“A safe passage operation…is underway today,” said Saviano Abreu, of OCHA Ukraine, adding that the efforts are “coordinated” by the UN and the International Committee of the Red Cross, “in coordination with the parties to the conflict.”
According to dispatches, more than 100 civilians were allowed to leave during the first phase of the operation.
Mr Abreu said it had been agreed by the Russian and Ukrainian authorities that the civilians who had been in the heavily damaged steelworks for almost two months, “women, children and the elderly”, would be evacuated to Zaporizka, which is under Ukrainian control. north of Mariupol.
Support for survivors
The, “they will receive immediate humanitarian support, including psychological services“, he said. The World Health Organization (WHO) in Ukraine, tweeted that they and other partner agencies were “ready to receive evacuees”, and that they hoped that “further evacuations would follow”.
General secretary António Guterres traveled to Moscow and met President Vladimir Putin early last week, securing an agreement from the Russian Prime Minister “in principle” to allow this weekend’s rescue operation, after weeks of failed attempts to provide a safe humanitarian corridor for a mass evacuation.
After meeting Ukrainian President Volodymyr Zelenskyy in the capital kyiv on Thursday, the urgent imperative to end what Mr Guterres called the “crisis within the crisis” of finally allowing civilians to leave the shattered coastal city after weeks of Russian bombardment, was discussed. “intense discussions” between the two parties.
Civil security, paramount
Abreu said in the statement to correspondents issued on Sunday that the operation began with a UN Red Cross convoy leaving for Mariupol on Friday from Zaporizka, a journey of about 230 kilometers.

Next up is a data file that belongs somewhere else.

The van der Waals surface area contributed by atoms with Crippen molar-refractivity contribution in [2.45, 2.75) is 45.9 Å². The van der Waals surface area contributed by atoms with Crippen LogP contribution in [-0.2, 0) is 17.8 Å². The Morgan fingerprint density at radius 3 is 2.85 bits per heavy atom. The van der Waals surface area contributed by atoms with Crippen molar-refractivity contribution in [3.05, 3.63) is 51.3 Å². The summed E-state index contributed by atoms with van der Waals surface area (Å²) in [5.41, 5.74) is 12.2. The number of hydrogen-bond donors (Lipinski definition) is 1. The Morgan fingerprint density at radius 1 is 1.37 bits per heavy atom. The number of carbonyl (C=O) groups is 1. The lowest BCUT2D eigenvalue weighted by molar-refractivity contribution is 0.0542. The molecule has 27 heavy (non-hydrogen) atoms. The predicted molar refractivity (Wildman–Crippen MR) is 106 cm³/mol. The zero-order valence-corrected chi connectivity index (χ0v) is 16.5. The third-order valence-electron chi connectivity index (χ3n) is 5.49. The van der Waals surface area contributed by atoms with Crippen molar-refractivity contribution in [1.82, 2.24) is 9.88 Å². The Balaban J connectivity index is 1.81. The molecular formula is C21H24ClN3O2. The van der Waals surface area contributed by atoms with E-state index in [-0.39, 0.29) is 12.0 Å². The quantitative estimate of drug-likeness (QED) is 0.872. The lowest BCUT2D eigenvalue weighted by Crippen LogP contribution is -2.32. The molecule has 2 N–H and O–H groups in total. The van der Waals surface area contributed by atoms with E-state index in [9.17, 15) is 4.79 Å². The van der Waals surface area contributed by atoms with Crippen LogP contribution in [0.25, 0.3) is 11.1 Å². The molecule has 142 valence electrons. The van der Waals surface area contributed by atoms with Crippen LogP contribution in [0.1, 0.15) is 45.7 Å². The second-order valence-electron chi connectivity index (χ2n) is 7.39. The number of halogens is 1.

“As operations are still ongoing, we will not provide further details at this stage.he said, “to ensure the safety of civilians and humanitarians in the convoy.”
He concluded by saying that the UN ” continue to press for safe passage out of Mariupol town for any civilians wishing to leave. The United Nations is actively engaging with the parties to advance these efforts.”
If the evacuees can get to safety, it would be the first time that a convoy organized by aid agencies has managed to secure the passage of civilians, who have been living under heavy Russian gunfire and aerial bombardment, since the early days of the Russian invasion. .
The death toll in Mariupol is unknown, but the city’s mayor reported that more than 20,000 civilians were killed.
The last Ukrainian soldiers left to defend the city have been entrenched inside the sprawling Soviet-era steelworks – with hundreds of civilians, it seems – which features a series of labyrinthine bunkers and tunnels, which prevented Russian forces from securing the last pockets of resistance.